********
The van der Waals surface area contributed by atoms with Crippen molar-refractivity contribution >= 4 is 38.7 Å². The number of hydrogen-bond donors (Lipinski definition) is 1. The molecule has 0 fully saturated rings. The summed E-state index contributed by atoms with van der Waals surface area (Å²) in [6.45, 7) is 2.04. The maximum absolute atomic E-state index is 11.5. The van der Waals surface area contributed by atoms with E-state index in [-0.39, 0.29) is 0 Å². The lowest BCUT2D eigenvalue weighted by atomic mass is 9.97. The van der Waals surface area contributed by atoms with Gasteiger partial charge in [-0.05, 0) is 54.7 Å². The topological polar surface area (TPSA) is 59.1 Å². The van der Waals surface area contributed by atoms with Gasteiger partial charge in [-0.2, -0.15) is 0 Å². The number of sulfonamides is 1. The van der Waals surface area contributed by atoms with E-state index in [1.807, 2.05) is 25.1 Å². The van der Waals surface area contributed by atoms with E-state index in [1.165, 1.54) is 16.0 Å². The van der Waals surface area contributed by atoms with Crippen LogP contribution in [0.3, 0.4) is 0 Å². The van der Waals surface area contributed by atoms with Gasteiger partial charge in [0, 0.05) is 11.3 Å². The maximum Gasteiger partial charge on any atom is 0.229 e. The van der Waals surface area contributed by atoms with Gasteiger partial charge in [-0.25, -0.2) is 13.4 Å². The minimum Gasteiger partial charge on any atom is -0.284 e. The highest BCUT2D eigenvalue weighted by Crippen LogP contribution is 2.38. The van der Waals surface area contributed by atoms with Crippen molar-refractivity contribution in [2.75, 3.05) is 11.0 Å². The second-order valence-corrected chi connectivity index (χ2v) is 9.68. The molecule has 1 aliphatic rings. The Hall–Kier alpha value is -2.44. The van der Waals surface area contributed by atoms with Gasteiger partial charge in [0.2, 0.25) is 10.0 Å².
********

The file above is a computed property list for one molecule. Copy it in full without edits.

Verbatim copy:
The van der Waals surface area contributed by atoms with Crippen molar-refractivity contribution >= 4 is 38.7 Å². The number of hydrogen-bond donors (Lipinski definition) is 1. The molecule has 0 fully saturated rings. The summed E-state index contributed by atoms with van der Waals surface area (Å²) in [6.45, 7) is 2.04. The maximum absolute atomic E-state index is 11.5. The van der Waals surface area contributed by atoms with E-state index in [-0.39, 0.29) is 0 Å². The lowest BCUT2D eigenvalue weighted by atomic mass is 9.97. The van der Waals surface area contributed by atoms with Gasteiger partial charge in [-0.05, 0) is 54.7 Å². The topological polar surface area (TPSA) is 59.1 Å². The van der Waals surface area contributed by atoms with Gasteiger partial charge in [-0.2, -0.15) is 0 Å². The number of sulfonamides is 1. The van der Waals surface area contributed by atoms with E-state index in [1.807, 2.05) is 25.1 Å². The van der Waals surface area contributed by atoms with E-state index in [1.165, 1.54) is 16.0 Å². The van der Waals surface area contributed by atoms with Crippen LogP contribution in [0.3, 0.4) is 0 Å². The van der Waals surface area contributed by atoms with Gasteiger partial charge in [0, 0.05) is 11.3 Å². The maximum Gasteiger partial charge on any atom is 0.229 e. The van der Waals surface area contributed by atoms with Gasteiger partial charge in [-0.25, -0.2) is 13.4 Å². The minimum Gasteiger partial charge on any atom is -0.284 e. The highest BCUT2D eigenvalue weighted by Crippen LogP contribution is 2.38. The van der Waals surface area contributed by atoms with Crippen molar-refractivity contribution in [2.75, 3.05) is 11.0 Å². The second-order valence-corrected chi connectivity index (χ2v) is 9.68. The molecule has 1 aliphatic rings. The Hall–Kier alpha value is -2.44. The van der Waals surface area contributed by atoms with Gasteiger partial charge in [0.2, 0.25) is 10.0 Å².